The context indicates , as Eduard Lohse points out in his commentaty on Colossians, that "the elements of the universe are precisely those demonic principalities who want to exercise their tyranny over men (Col 2:10, 15)" (p. 99). To gain protection from these cosmic powers and principalities, the Colossian "philosophers" were urging Christians to offer cultic adoration to angelic powers (2:15,18,19,23) and to follow ritualistic and ascetic practices (2:11,14,16,17,21,22). By that process one was assured of access to and participation in the divine "fulness-pleroma" (2:9,10, cf. 1:19). The theological error then basically consisted in interposing inferior angelic mediators in place of the Head Himself, Christ (2:9,10,18,19).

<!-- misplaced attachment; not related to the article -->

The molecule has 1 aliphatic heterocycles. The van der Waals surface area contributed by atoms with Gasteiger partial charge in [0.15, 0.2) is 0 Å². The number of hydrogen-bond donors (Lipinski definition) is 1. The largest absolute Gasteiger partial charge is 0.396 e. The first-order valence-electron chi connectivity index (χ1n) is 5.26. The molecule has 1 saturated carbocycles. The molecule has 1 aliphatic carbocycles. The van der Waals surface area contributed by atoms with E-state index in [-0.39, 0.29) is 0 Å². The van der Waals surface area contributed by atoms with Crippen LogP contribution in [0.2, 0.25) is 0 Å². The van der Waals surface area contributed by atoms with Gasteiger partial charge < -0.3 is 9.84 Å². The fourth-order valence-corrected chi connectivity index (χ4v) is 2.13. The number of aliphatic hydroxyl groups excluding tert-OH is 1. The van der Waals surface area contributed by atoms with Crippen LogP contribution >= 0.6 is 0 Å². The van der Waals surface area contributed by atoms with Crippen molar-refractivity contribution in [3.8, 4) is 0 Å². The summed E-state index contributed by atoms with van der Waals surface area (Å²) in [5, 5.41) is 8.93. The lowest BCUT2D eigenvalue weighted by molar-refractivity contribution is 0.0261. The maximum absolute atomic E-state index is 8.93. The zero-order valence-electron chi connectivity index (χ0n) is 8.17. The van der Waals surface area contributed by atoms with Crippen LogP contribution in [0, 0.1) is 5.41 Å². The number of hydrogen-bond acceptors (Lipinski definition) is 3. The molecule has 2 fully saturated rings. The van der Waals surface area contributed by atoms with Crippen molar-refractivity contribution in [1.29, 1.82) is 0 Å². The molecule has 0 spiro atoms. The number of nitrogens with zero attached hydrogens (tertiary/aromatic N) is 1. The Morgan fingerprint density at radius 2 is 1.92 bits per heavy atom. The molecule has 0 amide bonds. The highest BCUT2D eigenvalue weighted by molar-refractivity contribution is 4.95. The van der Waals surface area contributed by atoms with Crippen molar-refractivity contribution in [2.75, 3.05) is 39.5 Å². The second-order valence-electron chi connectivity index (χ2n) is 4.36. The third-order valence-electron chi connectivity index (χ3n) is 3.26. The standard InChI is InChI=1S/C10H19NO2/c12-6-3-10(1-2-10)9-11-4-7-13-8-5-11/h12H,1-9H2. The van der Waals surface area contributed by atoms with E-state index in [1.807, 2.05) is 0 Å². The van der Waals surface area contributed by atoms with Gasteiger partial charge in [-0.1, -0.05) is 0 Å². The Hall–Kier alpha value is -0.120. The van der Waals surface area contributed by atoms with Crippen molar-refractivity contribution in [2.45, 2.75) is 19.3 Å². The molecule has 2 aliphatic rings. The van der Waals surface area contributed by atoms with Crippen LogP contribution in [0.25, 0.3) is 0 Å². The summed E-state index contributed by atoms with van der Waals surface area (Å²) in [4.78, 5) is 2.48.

The PRACTICAL outcome of these theological speculations was the insistence on strict ascetism and ritualism. These consisted in "putting off the body of flesh" (2:11) (apparently meaning withdrawal from the world); rigorous treatment of the body (2:23); prohibition to either taste or touch certain kinds of foods and beverages (2:16,21), and careful observance of sacred days and seasons-festival, new moon, Sabbath (2:16). Christians presumably were led to believe that by submitting to these ascetic practices, they were not surrendering their faith in Christ, but rather they were receiving added protection and were assured of full access to the divine fulness. This may be inferred both from Paul's distinction between living "according to the elements of the universe" and "according to Christ" (2: 8) and from the Apostle's insistence on the supremacy of the incarnate Christ. "In him the whole fulness of deity dwells bodily" (2:9), therefore Christian attain "the fulness-pleroma" of life not by worshipping the elements of the universe, but through Christ, "who is the head of all rule and authority" (2:10; cf. 1:15-20; 3:3).